[MIT] Online Reputation Systems: How to Design One That Does What You Need
There is a top-notch post on creating reputation systems over at the MIT Sloan Management Review: Online Reputation Systems: How to Design One That Does What You Need by Chrysanthos Dellarocas, an associate professor of management at Boston University School of Management and an affiliated researcher at MIT's Center for Collective Intelligence
It's fairly lengthy, and aligns very closely with what we cover in greater detail in our book. Here I've excerpted only the section headers to peak your interest. Go read it, bookmark it, and if you have an MIT Sloan account, please leave a comment. BTW, if anyone has the author's address, we'd love to send professor Dellarocas a free copy...
How can a website attract the contributors it needs?
- Key Decision #1: What are the key business objectives of your reputation system?
- Build Trust
- Promote Quality
- Facilitate Member Matching
- Sustain Loyalty
- Key decision #2: What information should be included in your user’s reputation profile?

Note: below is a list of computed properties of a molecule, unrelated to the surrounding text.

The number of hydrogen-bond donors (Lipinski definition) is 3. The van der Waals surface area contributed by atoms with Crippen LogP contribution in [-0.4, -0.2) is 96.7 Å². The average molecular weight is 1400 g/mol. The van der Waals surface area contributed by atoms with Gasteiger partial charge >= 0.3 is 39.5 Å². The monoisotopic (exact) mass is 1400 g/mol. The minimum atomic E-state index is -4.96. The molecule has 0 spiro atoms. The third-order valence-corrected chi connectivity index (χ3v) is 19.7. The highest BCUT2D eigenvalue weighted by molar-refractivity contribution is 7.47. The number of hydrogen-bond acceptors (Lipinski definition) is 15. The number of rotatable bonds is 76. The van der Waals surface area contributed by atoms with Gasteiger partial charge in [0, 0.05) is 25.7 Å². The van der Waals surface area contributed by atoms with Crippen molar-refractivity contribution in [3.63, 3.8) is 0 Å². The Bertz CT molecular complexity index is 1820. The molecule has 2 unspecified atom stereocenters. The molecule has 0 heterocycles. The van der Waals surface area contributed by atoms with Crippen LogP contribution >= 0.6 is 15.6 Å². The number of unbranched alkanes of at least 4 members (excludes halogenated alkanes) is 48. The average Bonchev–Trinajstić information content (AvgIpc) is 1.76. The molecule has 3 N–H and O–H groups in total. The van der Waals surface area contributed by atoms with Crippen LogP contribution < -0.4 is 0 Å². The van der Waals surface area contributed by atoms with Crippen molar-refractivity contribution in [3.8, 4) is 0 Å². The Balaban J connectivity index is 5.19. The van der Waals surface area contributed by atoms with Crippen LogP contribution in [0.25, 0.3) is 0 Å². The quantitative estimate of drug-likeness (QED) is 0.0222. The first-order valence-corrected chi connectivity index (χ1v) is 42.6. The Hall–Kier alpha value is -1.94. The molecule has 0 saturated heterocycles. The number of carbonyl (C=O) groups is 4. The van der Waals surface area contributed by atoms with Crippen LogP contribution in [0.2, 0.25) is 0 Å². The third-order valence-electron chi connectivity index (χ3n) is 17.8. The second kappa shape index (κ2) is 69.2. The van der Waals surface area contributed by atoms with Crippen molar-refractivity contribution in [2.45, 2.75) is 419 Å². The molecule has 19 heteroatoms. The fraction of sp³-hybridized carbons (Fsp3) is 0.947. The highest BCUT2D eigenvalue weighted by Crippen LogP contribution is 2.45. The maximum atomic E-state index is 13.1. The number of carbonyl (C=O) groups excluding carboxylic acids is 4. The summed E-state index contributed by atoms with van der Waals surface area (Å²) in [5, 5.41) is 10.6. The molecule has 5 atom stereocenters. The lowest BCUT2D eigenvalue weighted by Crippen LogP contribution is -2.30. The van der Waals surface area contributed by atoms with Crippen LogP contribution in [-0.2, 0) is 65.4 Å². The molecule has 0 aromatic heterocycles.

- Which actions are most relevant to the reputation system’s users?
- Which user behaviors are desirable?
- For which behaviors is it possible to obtain reliable information?
- Key Decision #3: How should reputation information be aggregated and displayed?
Reputation mechanisms employ a variety of methods for displaying outputs. These fall into three large categories:
- Raw activity statistics. Examples: number of reviews posted, number of transactions completed.
- Scores and distinctions. Examples: star ratings (such as Amazon reviews), numerical scores (eBay’s feedback score, TopCoder’s user rating), numbered levels or named member tiers (World of Warcraft’s player levels, Slashdot’s “moderator” and “meta-moderator” tiers) or achievement badges (eBay power seller, Amazon Top Reviewer).
- Leaderboards and other methods of displaying relative user rankings. Examples: the list of top Amazon reviewers; Epinions’ author popularity ranking.